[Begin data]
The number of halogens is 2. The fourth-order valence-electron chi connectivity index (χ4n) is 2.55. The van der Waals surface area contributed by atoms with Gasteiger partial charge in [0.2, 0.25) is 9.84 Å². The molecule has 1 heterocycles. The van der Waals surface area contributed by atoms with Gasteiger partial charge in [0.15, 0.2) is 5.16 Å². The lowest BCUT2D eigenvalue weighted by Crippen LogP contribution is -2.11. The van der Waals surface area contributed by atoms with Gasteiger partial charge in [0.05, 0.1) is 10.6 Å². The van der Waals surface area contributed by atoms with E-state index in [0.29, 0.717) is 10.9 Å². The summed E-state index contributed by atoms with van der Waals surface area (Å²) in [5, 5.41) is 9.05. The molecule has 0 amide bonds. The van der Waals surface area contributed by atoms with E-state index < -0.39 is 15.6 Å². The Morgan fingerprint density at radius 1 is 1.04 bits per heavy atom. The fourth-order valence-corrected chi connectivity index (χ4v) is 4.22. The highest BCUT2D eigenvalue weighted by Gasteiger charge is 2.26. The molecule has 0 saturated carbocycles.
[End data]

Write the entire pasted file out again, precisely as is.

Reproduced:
The number of halogens is 2. The fourth-order valence-electron chi connectivity index (χ4n) is 2.55. The van der Waals surface area contributed by atoms with Gasteiger partial charge in [0.2, 0.25) is 9.84 Å². The molecule has 1 heterocycles. The van der Waals surface area contributed by atoms with Gasteiger partial charge in [0.15, 0.2) is 5.16 Å². The lowest BCUT2D eigenvalue weighted by Crippen LogP contribution is -2.11. The van der Waals surface area contributed by atoms with Gasteiger partial charge in [0.05, 0.1) is 10.6 Å². The van der Waals surface area contributed by atoms with E-state index in [0.29, 0.717) is 10.9 Å². The summed E-state index contributed by atoms with van der Waals surface area (Å²) in [5, 5.41) is 9.05. The molecule has 0 amide bonds. The van der Waals surface area contributed by atoms with E-state index < -0.39 is 15.6 Å². The Morgan fingerprint density at radius 1 is 1.04 bits per heavy atom. The fourth-order valence-corrected chi connectivity index (χ4v) is 4.22. The highest BCUT2D eigenvalue weighted by Gasteiger charge is 2.26. The molecule has 0 saturated carbocycles.